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Gas Station Heroin: Dangers & Public Health Concerns 

Gas station heroin is a slang term for tianeptine, an antidepressant medication used in other countries. Tianeptine attaches to the same receptors used by illegal drugs like heroin. It’s been linked to serious health problems, including overdose and addiction. 

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While tianeptine is dangerous, it’s not regulated under the Controlled Substances Act. Some states have banned the substance, but others haven’t. That means gas station heroin remains widely available. Consumers may not realize how deadly this drug really is. 

What Is Gas Station Heroin?

Tianeptine is a medication approved in other countries as a treatment for anxiety and depression.[1] When it’s bundled into products sold over the counter, it’s typically called by its slang name: gas station heroin. 

Many companies market and sell products with tianeptine. The following items contain the drug:[1]

  • Neptune’s Fix
  • ZaZa Red
  • Tianna Red 

It’s usually sold in a brightly colored bottle decorated with cartoon characters. Consumers can open the bottles and drink the liquid in a few swallows. They may not be aware that the substance they’re drinking contains tianeptine.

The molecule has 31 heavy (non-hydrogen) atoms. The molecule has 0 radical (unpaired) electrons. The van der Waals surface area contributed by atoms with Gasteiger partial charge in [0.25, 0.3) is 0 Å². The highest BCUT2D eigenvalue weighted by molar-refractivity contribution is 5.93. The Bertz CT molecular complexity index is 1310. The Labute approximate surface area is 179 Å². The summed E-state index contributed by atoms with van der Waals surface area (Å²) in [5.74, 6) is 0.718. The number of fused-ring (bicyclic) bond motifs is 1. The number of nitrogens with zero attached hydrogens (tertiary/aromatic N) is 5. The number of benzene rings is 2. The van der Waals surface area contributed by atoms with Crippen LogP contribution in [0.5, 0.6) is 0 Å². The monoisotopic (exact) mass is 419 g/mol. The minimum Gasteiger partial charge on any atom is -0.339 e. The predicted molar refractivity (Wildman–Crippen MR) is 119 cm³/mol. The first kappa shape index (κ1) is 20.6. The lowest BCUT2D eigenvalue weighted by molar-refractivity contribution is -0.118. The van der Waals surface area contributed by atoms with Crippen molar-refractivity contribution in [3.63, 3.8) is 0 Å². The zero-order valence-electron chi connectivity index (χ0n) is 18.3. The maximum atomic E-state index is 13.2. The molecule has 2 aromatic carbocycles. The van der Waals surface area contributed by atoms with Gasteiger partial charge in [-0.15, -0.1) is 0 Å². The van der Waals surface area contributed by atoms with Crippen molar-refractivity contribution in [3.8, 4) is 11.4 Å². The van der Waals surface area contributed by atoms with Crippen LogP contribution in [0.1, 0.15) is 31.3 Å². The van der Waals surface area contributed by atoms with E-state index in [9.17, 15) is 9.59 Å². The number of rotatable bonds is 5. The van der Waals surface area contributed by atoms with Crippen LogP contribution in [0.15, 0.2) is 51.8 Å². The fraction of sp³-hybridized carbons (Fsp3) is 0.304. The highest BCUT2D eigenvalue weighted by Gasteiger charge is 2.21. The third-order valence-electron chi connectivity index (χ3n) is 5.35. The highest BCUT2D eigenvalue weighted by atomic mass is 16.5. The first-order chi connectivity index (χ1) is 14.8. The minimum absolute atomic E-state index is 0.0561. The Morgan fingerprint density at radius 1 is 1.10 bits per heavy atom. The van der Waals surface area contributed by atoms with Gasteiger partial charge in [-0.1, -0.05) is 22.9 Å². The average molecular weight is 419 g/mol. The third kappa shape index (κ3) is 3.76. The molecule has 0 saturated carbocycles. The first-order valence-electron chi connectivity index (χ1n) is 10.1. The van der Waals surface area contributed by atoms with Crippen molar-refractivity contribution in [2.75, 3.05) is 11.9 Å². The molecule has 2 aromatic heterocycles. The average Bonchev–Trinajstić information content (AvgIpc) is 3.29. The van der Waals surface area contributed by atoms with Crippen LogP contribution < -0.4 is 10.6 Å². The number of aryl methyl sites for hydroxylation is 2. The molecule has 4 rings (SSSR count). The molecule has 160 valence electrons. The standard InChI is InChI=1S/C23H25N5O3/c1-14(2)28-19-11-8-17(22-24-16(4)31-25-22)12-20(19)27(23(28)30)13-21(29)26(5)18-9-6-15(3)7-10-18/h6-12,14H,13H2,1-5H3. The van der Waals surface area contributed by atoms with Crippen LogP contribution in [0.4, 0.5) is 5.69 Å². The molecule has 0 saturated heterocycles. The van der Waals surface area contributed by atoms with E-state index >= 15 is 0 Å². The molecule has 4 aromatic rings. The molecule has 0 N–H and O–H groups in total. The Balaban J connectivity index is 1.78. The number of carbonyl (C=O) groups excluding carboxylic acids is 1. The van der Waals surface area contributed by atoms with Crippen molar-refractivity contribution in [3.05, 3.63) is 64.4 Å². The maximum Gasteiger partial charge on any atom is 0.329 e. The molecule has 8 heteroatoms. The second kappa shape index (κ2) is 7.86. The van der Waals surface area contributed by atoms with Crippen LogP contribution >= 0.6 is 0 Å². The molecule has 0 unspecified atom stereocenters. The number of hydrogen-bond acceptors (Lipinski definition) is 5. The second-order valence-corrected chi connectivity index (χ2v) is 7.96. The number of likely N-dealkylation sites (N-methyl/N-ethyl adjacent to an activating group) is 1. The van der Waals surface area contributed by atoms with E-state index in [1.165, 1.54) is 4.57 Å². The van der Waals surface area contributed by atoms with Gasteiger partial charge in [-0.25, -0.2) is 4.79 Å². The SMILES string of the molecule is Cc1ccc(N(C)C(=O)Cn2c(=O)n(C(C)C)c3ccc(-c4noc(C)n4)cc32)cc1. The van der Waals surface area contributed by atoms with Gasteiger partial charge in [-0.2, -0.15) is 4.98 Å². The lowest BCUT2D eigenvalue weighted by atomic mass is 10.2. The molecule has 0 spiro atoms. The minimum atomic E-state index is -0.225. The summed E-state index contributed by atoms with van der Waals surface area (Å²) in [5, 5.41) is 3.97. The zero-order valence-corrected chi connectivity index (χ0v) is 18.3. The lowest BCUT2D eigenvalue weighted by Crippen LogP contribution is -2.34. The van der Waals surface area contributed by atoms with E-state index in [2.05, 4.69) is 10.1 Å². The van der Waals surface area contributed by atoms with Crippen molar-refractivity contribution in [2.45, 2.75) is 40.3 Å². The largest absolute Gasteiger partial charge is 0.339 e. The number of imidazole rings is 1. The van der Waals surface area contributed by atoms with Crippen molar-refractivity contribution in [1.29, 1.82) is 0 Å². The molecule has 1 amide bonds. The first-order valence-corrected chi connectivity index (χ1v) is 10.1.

Other names for the active ingredient include tianeptine sulfate, tianeptine sodium powder, and tianaa.[2] These elements might be listed in product ingredients, but consumers may not be aware of what the terms mean.

How Does Tianeptine Work?

In the early 2000s, researchers thought tianeptine was safer than other antidepressant medications. They said the drug increased serotonin and didn’t cause problems with sleep or thought patterns. They also said it had a low potential for abuse.[3] A lot has changed since then. 

Current research suggests tianeptine latches to opioid receptors in the brain, triggering euphoria.[4] Just as substances like heroin latch to opioid receptors and cause a profound shift in the way people think and feel, so does tianeptine. 

Researchers say most tianeptine doses leave the body within about 12 hours.[1] This short period can be dangerous. People who take the drug experience a big rush that fades away fast. Drugs that work this way are typically considered more addictive than long-lasting versions. 

Researchers also say that tianeptine carries a significant risk of overdose.[5] All opioid drugs are central nervous system depressants, capable of slowing breathing and heart rates. If people take too much and these critical systems aren’t functioning properly, people can die. 

Is Gas Station Heroin Legal?

Authorities like the U.S. Food and Drug Administration (FDA) use the Controlled Substances Act to rank drugs and create penalties for abuse. Tianeptine is not currently controlled under this law.[4] It’s not technically illegal to use the drug in many parts of the United States.

Tianeptine abuse is a growing problem. Poison control cases involving the drug rose from 11 between 2000 and 2013 to 151 in 2020 alone.[6] As more people use the drug and become sick, more people push their elected officials to act. 

States like Alabama, Michigan, Mississippi, and Florida have responded. At least 12 states have banned tianeptine, says the FDA.[7] However, the federal government hasn’t done the same. 

Is Tianeptine Harmful? 

Researchers say tianeptine is a harmful drug that can cause a variety of very serious health problems.